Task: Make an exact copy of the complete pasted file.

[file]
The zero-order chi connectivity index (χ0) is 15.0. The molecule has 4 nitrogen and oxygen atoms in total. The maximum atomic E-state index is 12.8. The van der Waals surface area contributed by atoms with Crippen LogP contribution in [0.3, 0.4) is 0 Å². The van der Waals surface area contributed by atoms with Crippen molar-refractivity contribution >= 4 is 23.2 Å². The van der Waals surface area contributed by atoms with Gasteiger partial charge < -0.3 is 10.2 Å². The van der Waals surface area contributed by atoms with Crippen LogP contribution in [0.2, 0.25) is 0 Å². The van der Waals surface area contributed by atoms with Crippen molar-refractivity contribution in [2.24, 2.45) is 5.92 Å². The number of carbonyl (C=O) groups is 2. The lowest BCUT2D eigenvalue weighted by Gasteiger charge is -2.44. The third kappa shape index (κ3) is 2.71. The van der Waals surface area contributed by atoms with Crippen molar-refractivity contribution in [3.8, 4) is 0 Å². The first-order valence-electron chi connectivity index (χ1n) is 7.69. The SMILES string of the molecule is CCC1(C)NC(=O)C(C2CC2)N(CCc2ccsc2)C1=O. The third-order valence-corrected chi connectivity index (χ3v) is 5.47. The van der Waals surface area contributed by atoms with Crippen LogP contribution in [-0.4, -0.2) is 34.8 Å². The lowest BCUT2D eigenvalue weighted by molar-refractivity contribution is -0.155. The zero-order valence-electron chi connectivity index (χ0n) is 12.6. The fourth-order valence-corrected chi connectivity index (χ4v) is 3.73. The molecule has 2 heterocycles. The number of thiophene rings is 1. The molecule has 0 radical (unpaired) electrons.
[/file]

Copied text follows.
The zero-order chi connectivity index (χ0) is 15.0. The molecule has 4 nitrogen and oxygen atoms in total. The maximum atomic E-state index is 12.8. The van der Waals surface area contributed by atoms with Crippen LogP contribution in [0.3, 0.4) is 0 Å². The van der Waals surface area contributed by atoms with Crippen molar-refractivity contribution >= 4 is 23.2 Å². The van der Waals surface area contributed by atoms with Gasteiger partial charge < -0.3 is 10.2 Å². The van der Waals surface area contributed by atoms with Crippen LogP contribution in [0.2, 0.25) is 0 Å². The van der Waals surface area contributed by atoms with Crippen molar-refractivity contribution in [2.24, 2.45) is 5.92 Å². The number of carbonyl (C=O) groups is 2. The lowest BCUT2D eigenvalue weighted by Gasteiger charge is -2.44. The third kappa shape index (κ3) is 2.71. The van der Waals surface area contributed by atoms with Crippen molar-refractivity contribution in [3.8, 4) is 0 Å². The first-order valence-electron chi connectivity index (χ1n) is 7.69. The SMILES string of the molecule is CCC1(C)NC(=O)C(C2CC2)N(CCc2ccsc2)C1=O. The third-order valence-corrected chi connectivity index (χ3v) is 5.47. The van der Waals surface area contributed by atoms with Crippen LogP contribution in [-0.4, -0.2) is 34.8 Å². The lowest BCUT2D eigenvalue weighted by molar-refractivity contribution is -0.155. The zero-order valence-electron chi connectivity index (χ0n) is 12.6. The fourth-order valence-corrected chi connectivity index (χ4v) is 3.73. The molecule has 2 heterocycles. The number of thiophene rings is 1. The molecule has 0 radical (unpaired) electrons.